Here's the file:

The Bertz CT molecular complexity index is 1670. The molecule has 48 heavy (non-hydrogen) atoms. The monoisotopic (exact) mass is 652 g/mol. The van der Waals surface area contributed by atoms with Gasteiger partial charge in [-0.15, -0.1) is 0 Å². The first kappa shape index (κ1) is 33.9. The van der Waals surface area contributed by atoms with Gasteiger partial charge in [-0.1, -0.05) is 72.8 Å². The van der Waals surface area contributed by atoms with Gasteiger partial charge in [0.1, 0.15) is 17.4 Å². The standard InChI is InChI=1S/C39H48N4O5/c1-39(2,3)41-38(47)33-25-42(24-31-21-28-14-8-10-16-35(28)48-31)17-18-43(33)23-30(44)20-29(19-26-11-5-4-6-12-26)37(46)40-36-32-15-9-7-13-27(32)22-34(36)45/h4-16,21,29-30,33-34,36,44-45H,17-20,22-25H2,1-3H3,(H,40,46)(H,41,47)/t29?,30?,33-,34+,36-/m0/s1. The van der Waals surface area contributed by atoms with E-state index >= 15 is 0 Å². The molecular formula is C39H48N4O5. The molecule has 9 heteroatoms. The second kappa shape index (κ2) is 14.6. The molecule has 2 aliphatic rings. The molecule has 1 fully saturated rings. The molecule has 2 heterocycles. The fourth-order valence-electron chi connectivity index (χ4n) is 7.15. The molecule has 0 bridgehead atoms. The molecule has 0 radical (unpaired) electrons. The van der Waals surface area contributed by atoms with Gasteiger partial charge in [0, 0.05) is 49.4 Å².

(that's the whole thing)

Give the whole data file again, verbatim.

The Bertz CT molecular complexity index is 1670. The molecule has 48 heavy (non-hydrogen) atoms. The monoisotopic (exact) mass is 652 g/mol. The van der Waals surface area contributed by atoms with Gasteiger partial charge in [-0.15, -0.1) is 0 Å². The first kappa shape index (κ1) is 33.9. The van der Waals surface area contributed by atoms with Gasteiger partial charge in [-0.1, -0.05) is 72.8 Å². The van der Waals surface area contributed by atoms with Gasteiger partial charge in [0.1, 0.15) is 17.4 Å². The standard InChI is InChI=1S/C39H48N4O5/c1-39(2,3)41-38(47)33-25-42(24-31-21-28-14-8-10-16-35(28)48-31)17-18-43(33)23-30(44)20-29(19-26-11-5-4-6-12-26)37(46)40-36-32-15-9-7-13-27(32)22-34(36)45/h4-16,21,29-30,33-34,36,44-45H,17-20,22-25H2,1-3H3,(H,40,46)(H,41,47)/t29?,30?,33-,34+,36-/m0/s1. The van der Waals surface area contributed by atoms with E-state index >= 15 is 0 Å². The molecular formula is C39H48N4O5. The molecule has 9 heteroatoms. The second kappa shape index (κ2) is 14.6. The molecule has 2 aliphatic rings. The molecule has 1 fully saturated rings. The molecule has 2 heterocycles. The fourth-order valence-electron chi connectivity index (χ4n) is 7.15. The molecule has 0 bridgehead atoms. The molecule has 0 radical (unpaired) electrons. The van der Waals surface area contributed by atoms with Gasteiger partial charge in [0, 0.05) is 49.4 Å².